Saturday, January 03, 2004

23. NEW HOME

Next evening I found Iwan and his granny back home at their shack beside the rubbish tip. Granny, dressed in her usual old shawl and smiling her nearly-toothless grin, looked fit and well. But Iwan was not well. He resembled a famine victim; he appeared to have a fever; mosquitoes, lit by the light from a kerosene lamp, were buzzing around a coin-sized, infected wound on his left calf.

"Why did you go off without your leprosy medicine?" I asked him indignantly.

"I wanted to visit my mum." He was looking down at the ground and sounded as if he was ready for a stretcher.

"But you should have waited till you’d got your next lot of medicine."

"Sorry Mr Kent," said Iwan quietly.

I turned to granny. "Why didn’t you bring Iwan back when he got sick?" I asked.

She grinned sheepishly and said nothing.

"And how did you get the wound on the leg?" I asked Iwan.

"I was playing with some children."

An hour later, Iwan, granny and I presented ourselves to Dr Handoko at Jakarta’s smart Kuningan Medical Centre. A nurse cleaned the leg wound and issued some pills. Dr Handoko decided that Iwan would need to be admitted to a hospital. He phoned the expensive Rasuna Said Hospital to check they had a bed.

"Yes, they can take him," he said. "You’d better get there straight away."

Ten minutes later we were at the Rasuna Said, a tall block with dark marble halls, looking as much like a five star hotel as a hospital. I was beginning to feel rather pleased with myself as I explained to the female receptionist how I was helping Iwan. She asked us to wait in a side corridor. A few minutes later we were approached by a woman who could easily have entered a Miss Indonesia contest; she was long-limbed, dressed in a slim grey suit, and wearing a badge that said ‘public relations’.

"I’m terribly sorry," she said, "but we’re full up tonight. We have no beds available."

"I was told you had a bed," I protested.

"That was a mistake. I’m sorry but the boy will need to go to the leprosy hospital in Bekasi."

"Is it because he’s a poor child wearing sandals?"

"I’m sorry. There is no bed available." She smiled a public relations smile.

"But I was told you had a bed."

"He’ll need to go to the leprosy hospital," she said quietly. "People with leprosy can only be treated in the leprosy hospital."

"But it’s late at night. We can’t go all the way to Bekasi tonight. Iwan’s here because of his fever, not his leprosy."

"I’m sorry." She tried to put on her most sympathetic face.

"You’re only interested in well dressed patients. If Iwan was rich you’d take him."

We argued for ten minutes but she wasn’t going to budge. I began to suspect that Dr Handoko at the Kuningan Medical Centre had told the Rasuna Said about the fever but not about the leprosy or the cheap plastic sandals.

Two other nearby hospitals also turned us down. I reluctantly came to the conclusion that it was standard practice that lepers, no matter what additional ailments they might have, could only be admitted to a leprosy hospital. Non-lepers would not want to be walking on the same hospital floors as lepers.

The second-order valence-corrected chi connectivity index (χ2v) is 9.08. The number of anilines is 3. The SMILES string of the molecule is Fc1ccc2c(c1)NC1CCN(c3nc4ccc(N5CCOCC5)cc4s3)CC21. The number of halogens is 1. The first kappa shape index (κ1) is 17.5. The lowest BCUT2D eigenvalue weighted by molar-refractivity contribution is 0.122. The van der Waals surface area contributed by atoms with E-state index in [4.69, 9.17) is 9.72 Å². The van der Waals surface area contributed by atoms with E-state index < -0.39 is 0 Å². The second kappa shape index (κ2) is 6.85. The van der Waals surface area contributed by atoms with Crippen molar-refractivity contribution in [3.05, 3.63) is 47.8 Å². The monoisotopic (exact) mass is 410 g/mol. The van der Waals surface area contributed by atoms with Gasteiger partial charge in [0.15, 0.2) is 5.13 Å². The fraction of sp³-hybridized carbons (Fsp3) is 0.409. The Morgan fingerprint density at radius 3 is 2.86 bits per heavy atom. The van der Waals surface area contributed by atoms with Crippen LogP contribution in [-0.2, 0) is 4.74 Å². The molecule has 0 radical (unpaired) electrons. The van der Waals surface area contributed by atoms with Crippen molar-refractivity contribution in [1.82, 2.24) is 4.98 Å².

I returned Iwan and his granny to their home beside the rubbish tip and arranged that my driver would take the two of them to the leper hospital in Bekasi the following morning.


When my classes finished next day I hurried to the leprosy hospital, a journey of an hour and a half. The hospital wards were in plain-featured, red-roofed bungalows spread around spacious grounds consisting of lawns, trees and vegetable patches. It was a little bit like an army camp. In Iwan’s ward there were about a dozen male children and youths, most of whom showed no obvious signs of being ill. Some were standing chatting; some had just wandered in from the gardens; one had movie-star good looks. Iwan was lying on a lumpy, stained mattress on a battered metal bed. His granny sat beside him.

"Have you eaten?" I asked, as I handed over some snacks I had brought.

"I haven’t eaten all day," said Iwan. His face and limbs seemed to be all bone.

"Have you been given some medicine?"

"Not yet," he said. "When we got here it was too late to see the doctor. It was just before lunch time."

"Is there a nurse here?"

"No."

"Its four in the afternoon. There must be a nurse!" I was becoming an angry Scorpio.

With the help of the neatly uniformed guard at the hospital gate I searched the hospital and its grounds but we couldn’t find a single doctor or nurse or administrator. The only people on site were the patients.

"I’ve heard there’s a better leper place in Tangerang," said the guard, "but I don’t have its address."

"Where can I find one of this hospital’s doctors?" I said impatiently.

He directed me to a good-sized bungalow three minutes drive from the hospital. A maid showed me into the lounge where a swarthy, middle-aged doctor was seated on a settee watching a large TV. I explained Iwan’s problems to the scowling man.

"Iwan’s not yet been seen by a doctor," I grumbled. "He’s got an infected leg and a fever. Can you come and see him?"